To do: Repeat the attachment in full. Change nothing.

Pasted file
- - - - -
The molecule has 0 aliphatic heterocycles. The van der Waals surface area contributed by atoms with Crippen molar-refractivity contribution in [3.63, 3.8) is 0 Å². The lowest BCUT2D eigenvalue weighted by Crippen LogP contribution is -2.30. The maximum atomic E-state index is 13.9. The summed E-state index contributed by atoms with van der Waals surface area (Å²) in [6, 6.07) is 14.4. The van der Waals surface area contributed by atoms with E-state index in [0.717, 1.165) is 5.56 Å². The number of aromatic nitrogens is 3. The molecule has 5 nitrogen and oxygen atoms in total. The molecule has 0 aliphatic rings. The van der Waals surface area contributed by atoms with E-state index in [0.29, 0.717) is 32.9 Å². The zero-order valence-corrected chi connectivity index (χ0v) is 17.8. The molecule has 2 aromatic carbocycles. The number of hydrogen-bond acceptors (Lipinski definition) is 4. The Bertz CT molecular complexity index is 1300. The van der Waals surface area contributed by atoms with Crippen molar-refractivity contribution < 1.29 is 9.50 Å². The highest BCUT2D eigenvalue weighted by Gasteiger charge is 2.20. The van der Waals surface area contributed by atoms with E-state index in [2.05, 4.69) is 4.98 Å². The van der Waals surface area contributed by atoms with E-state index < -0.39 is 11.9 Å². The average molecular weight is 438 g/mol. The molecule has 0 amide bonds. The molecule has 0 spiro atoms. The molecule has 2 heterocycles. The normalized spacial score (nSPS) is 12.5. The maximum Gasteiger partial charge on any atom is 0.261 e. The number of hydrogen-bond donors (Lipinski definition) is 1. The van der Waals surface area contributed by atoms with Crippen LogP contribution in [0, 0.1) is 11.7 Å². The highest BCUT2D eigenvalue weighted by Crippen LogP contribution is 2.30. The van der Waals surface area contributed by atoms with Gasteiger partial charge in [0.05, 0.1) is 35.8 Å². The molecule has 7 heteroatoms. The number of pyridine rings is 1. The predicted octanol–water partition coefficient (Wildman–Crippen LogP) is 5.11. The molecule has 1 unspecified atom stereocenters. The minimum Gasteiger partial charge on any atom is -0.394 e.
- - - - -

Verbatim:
The molecule has 0 aliphatic heterocycles. The van der Waals surface area contributed by atoms with Crippen molar-refractivity contribution in [3.63, 3.8) is 0 Å². The lowest BCUT2D eigenvalue weighted by Crippen LogP contribution is -2.30. The maximum atomic E-state index is 13.9. The summed E-state index contributed by atoms with van der Waals surface area (Å²) in [6, 6.07) is 14.4. The van der Waals surface area contributed by atoms with E-state index in [0.717, 1.165) is 5.56 Å². The number of aromatic nitrogens is 3. The molecule has 5 nitrogen and oxygen atoms in total. The molecule has 0 aliphatic rings. The van der Waals surface area contributed by atoms with E-state index in [0.29, 0.717) is 32.9 Å². The zero-order valence-corrected chi connectivity index (χ0v) is 17.8. The molecule has 2 aromatic carbocycles. The number of hydrogen-bond acceptors (Lipinski definition) is 4. The Bertz CT molecular complexity index is 1300. The van der Waals surface area contributed by atoms with Crippen molar-refractivity contribution < 1.29 is 9.50 Å². The highest BCUT2D eigenvalue weighted by Gasteiger charge is 2.20. The van der Waals surface area contributed by atoms with E-state index in [2.05, 4.69) is 4.98 Å². The van der Waals surface area contributed by atoms with E-state index < -0.39 is 11.9 Å². The average molecular weight is 438 g/mol. The molecule has 0 amide bonds. The molecule has 0 spiro atoms. The molecule has 2 heterocycles. The normalized spacial score (nSPS) is 12.5. The maximum Gasteiger partial charge on any atom is 0.261 e. The number of hydrogen-bond donors (Lipinski definition) is 1. The van der Waals surface area contributed by atoms with Crippen LogP contribution in [0, 0.1) is 11.7 Å². The highest BCUT2D eigenvalue weighted by Crippen LogP contribution is 2.30. The van der Waals surface area contributed by atoms with Gasteiger partial charge in [0.05, 0.1) is 35.8 Å². The molecule has 7 heteroatoms. The number of pyridine rings is 1. The predicted octanol–water partition coefficient (Wildman–Crippen LogP) is 5.11. The molecule has 1 unspecified atom stereocenters. The minimum Gasteiger partial charge on any atom is -0.394 e.